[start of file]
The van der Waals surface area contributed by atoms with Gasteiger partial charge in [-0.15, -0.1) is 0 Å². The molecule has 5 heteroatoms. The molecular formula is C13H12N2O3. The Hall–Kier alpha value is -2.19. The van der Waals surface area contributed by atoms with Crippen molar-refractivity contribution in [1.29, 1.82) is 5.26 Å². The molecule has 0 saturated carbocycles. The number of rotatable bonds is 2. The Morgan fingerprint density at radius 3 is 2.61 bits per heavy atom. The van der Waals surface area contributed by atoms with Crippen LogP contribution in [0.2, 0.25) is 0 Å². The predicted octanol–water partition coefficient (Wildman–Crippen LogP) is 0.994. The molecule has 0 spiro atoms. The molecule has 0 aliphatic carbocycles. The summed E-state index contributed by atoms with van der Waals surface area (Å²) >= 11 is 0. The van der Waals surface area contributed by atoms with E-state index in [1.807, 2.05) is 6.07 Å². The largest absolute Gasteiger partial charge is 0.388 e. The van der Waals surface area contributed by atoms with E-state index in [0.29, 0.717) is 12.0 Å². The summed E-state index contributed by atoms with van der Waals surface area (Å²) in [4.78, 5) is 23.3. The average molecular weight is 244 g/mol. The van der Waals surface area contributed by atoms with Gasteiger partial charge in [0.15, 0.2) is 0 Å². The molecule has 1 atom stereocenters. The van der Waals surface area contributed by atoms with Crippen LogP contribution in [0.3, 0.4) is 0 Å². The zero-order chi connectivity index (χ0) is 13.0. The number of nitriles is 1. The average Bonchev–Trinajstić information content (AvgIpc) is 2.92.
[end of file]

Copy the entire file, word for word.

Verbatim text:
The van der Waals surface area contributed by atoms with Gasteiger partial charge in [-0.15, -0.1) is 0 Å². The molecule has 5 heteroatoms. The molecular formula is C13H12N2O3. The Hall–Kier alpha value is -2.19. The van der Waals surface area contributed by atoms with Crippen molar-refractivity contribution in [1.29, 1.82) is 5.26 Å². The molecule has 0 saturated carbocycles. The number of rotatable bonds is 2. The Morgan fingerprint density at radius 3 is 2.61 bits per heavy atom. The van der Waals surface area contributed by atoms with Crippen LogP contribution in [0.2, 0.25) is 0 Å². The predicted octanol–water partition coefficient (Wildman–Crippen LogP) is 0.994. The molecule has 0 spiro atoms. The molecule has 0 aliphatic carbocycles. The summed E-state index contributed by atoms with van der Waals surface area (Å²) >= 11 is 0. The van der Waals surface area contributed by atoms with E-state index in [1.807, 2.05) is 6.07 Å². The largest absolute Gasteiger partial charge is 0.388 e. The van der Waals surface area contributed by atoms with E-state index in [0.29, 0.717) is 12.0 Å². The summed E-state index contributed by atoms with van der Waals surface area (Å²) in [4.78, 5) is 23.3. The average molecular weight is 244 g/mol. The van der Waals surface area contributed by atoms with Gasteiger partial charge in [0.15, 0.2) is 0 Å². The molecule has 1 atom stereocenters. The van der Waals surface area contributed by atoms with Crippen LogP contribution in [0.3, 0.4) is 0 Å². The zero-order chi connectivity index (χ0) is 13.0. The number of nitriles is 1. The average Bonchev–Trinajstić information content (AvgIpc) is 2.92.